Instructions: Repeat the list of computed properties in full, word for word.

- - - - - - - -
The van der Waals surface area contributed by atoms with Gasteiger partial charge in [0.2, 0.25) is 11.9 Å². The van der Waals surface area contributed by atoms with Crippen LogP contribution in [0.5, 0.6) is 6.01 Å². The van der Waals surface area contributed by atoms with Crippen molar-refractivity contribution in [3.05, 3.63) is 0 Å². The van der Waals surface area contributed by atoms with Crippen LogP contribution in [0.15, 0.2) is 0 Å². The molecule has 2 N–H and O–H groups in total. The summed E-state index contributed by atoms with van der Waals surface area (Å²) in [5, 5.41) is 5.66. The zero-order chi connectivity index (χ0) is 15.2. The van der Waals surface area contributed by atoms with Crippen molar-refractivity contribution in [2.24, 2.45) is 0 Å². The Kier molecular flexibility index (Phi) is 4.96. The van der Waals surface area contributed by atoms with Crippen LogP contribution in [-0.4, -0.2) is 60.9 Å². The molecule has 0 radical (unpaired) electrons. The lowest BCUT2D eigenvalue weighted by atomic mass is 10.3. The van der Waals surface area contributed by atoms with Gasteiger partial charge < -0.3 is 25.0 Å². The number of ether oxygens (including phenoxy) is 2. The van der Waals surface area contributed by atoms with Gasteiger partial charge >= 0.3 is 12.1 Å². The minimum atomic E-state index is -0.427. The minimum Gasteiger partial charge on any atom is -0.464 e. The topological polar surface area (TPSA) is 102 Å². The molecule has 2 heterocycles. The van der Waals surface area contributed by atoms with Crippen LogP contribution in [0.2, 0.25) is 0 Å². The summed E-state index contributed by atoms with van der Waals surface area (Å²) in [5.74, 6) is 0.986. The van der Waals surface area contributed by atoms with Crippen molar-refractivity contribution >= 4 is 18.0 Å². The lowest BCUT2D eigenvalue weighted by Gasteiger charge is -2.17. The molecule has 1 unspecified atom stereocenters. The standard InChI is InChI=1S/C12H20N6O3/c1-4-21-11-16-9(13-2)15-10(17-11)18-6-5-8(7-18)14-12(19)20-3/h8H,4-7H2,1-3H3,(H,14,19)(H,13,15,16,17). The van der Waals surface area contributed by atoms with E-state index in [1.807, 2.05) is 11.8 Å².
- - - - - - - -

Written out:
The van der Waals surface area contributed by atoms with Gasteiger partial charge in [0.2, 0.25) is 11.9 Å². The van der Waals surface area contributed by atoms with Crippen LogP contribution in [0.5, 0.6) is 6.01 Å². The van der Waals surface area contributed by atoms with Crippen molar-refractivity contribution in [3.05, 3.63) is 0 Å². The van der Waals surface area contributed by atoms with Crippen LogP contribution in [0.15, 0.2) is 0 Å². The molecule has 2 N–H and O–H groups in total. The summed E-state index contributed by atoms with van der Waals surface area (Å²) in [5, 5.41) is 5.66. The zero-order chi connectivity index (χ0) is 15.2. The van der Waals surface area contributed by atoms with Crippen molar-refractivity contribution in [2.24, 2.45) is 0 Å². The Kier molecular flexibility index (Phi) is 4.96. The van der Waals surface area contributed by atoms with Crippen LogP contribution in [-0.4, -0.2) is 60.9 Å². The molecule has 0 radical (unpaired) electrons. The lowest BCUT2D eigenvalue weighted by atomic mass is 10.3. The van der Waals surface area contributed by atoms with Gasteiger partial charge < -0.3 is 25.0 Å². The number of ether oxygens (including phenoxy) is 2. The van der Waals surface area contributed by atoms with Gasteiger partial charge >= 0.3 is 12.1 Å². The minimum atomic E-state index is -0.427. The minimum Gasteiger partial charge on any atom is -0.464 e. The topological polar surface area (TPSA) is 102 Å². The molecule has 2 heterocycles. The van der Waals surface area contributed by atoms with Crippen LogP contribution in [0.2, 0.25) is 0 Å². The summed E-state index contributed by atoms with van der Waals surface area (Å²) in [5.74, 6) is 0.986. The van der Waals surface area contributed by atoms with Crippen molar-refractivity contribution >= 4 is 18.0 Å². The lowest BCUT2D eigenvalue weighted by Gasteiger charge is -2.17. The molecule has 1 unspecified atom stereocenters. The standard InChI is InChI=1S/C12H20N6O3/c1-4-21-11-16-9(13-2)15-10(17-11)18-6-5-8(7-18)14-12(19)20-3/h8H,4-7H2,1-3H3,(H,14,19)(H,13,15,16,17). The van der Waals surface area contributed by atoms with E-state index in [1.807, 2.05) is 11.8 Å².